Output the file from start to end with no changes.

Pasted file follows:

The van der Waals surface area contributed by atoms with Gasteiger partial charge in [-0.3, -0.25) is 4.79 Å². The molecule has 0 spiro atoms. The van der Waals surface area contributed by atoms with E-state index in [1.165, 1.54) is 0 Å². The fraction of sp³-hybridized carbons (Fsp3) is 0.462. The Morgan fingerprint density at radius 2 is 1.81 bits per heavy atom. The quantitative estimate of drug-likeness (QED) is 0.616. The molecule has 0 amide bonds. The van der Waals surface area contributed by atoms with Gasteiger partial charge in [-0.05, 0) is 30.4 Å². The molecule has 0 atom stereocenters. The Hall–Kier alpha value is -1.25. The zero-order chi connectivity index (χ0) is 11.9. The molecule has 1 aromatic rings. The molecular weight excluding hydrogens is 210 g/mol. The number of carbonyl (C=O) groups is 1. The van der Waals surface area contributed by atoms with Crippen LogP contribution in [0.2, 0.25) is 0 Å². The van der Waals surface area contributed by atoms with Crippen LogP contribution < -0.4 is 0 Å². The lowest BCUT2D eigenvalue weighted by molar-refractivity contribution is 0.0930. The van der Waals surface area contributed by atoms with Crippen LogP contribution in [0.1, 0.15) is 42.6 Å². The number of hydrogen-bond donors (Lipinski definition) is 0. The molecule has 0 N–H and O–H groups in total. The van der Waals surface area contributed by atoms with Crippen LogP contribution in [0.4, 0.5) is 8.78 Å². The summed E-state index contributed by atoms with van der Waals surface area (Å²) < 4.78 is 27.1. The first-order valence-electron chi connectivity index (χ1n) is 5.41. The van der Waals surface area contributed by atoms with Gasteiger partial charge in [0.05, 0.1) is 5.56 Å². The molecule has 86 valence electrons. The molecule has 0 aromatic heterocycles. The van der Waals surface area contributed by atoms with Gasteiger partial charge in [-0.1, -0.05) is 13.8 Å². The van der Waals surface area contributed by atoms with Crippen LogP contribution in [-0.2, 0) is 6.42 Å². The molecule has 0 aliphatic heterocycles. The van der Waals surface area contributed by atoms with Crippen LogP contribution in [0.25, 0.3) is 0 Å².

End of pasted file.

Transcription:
The van der Waals surface area contributed by atoms with Gasteiger partial charge in [-0.3, -0.25) is 4.79 Å². The molecule has 0 spiro atoms. The van der Waals surface area contributed by atoms with E-state index in [1.165, 1.54) is 0 Å². The fraction of sp³-hybridized carbons (Fsp3) is 0.462. The Morgan fingerprint density at radius 2 is 1.81 bits per heavy atom. The quantitative estimate of drug-likeness (QED) is 0.616. The molecule has 0 amide bonds. The van der Waals surface area contributed by atoms with Gasteiger partial charge in [-0.05, 0) is 30.4 Å². The molecule has 0 atom stereocenters. The Hall–Kier alpha value is -1.25. The zero-order chi connectivity index (χ0) is 11.9. The molecule has 1 aromatic rings. The molecular weight excluding hydrogens is 210 g/mol. The number of carbonyl (C=O) groups is 1. The van der Waals surface area contributed by atoms with Crippen LogP contribution in [0.2, 0.25) is 0 Å². The van der Waals surface area contributed by atoms with Crippen LogP contribution < -0.4 is 0 Å². The lowest BCUT2D eigenvalue weighted by molar-refractivity contribution is 0.0930. The van der Waals surface area contributed by atoms with Crippen LogP contribution in [0.1, 0.15) is 42.6 Å². The number of hydrogen-bond donors (Lipinski definition) is 0. The molecule has 0 N–H and O–H groups in total. The van der Waals surface area contributed by atoms with Crippen LogP contribution in [0.4, 0.5) is 8.78 Å². The summed E-state index contributed by atoms with van der Waals surface area (Å²) < 4.78 is 27.1. The first-order valence-electron chi connectivity index (χ1n) is 5.41. The van der Waals surface area contributed by atoms with Gasteiger partial charge in [0.05, 0.1) is 5.56 Å². The molecule has 86 valence electrons. The molecule has 0 aromatic heterocycles. The van der Waals surface area contributed by atoms with Gasteiger partial charge in [-0.1, -0.05) is 13.8 Å². The van der Waals surface area contributed by atoms with Crippen LogP contribution in [-0.2, 0) is 6.42 Å². The molecule has 0 aliphatic heterocycles. The van der Waals surface area contributed by atoms with Crippen LogP contribution in [0.25, 0.3) is 0 Å².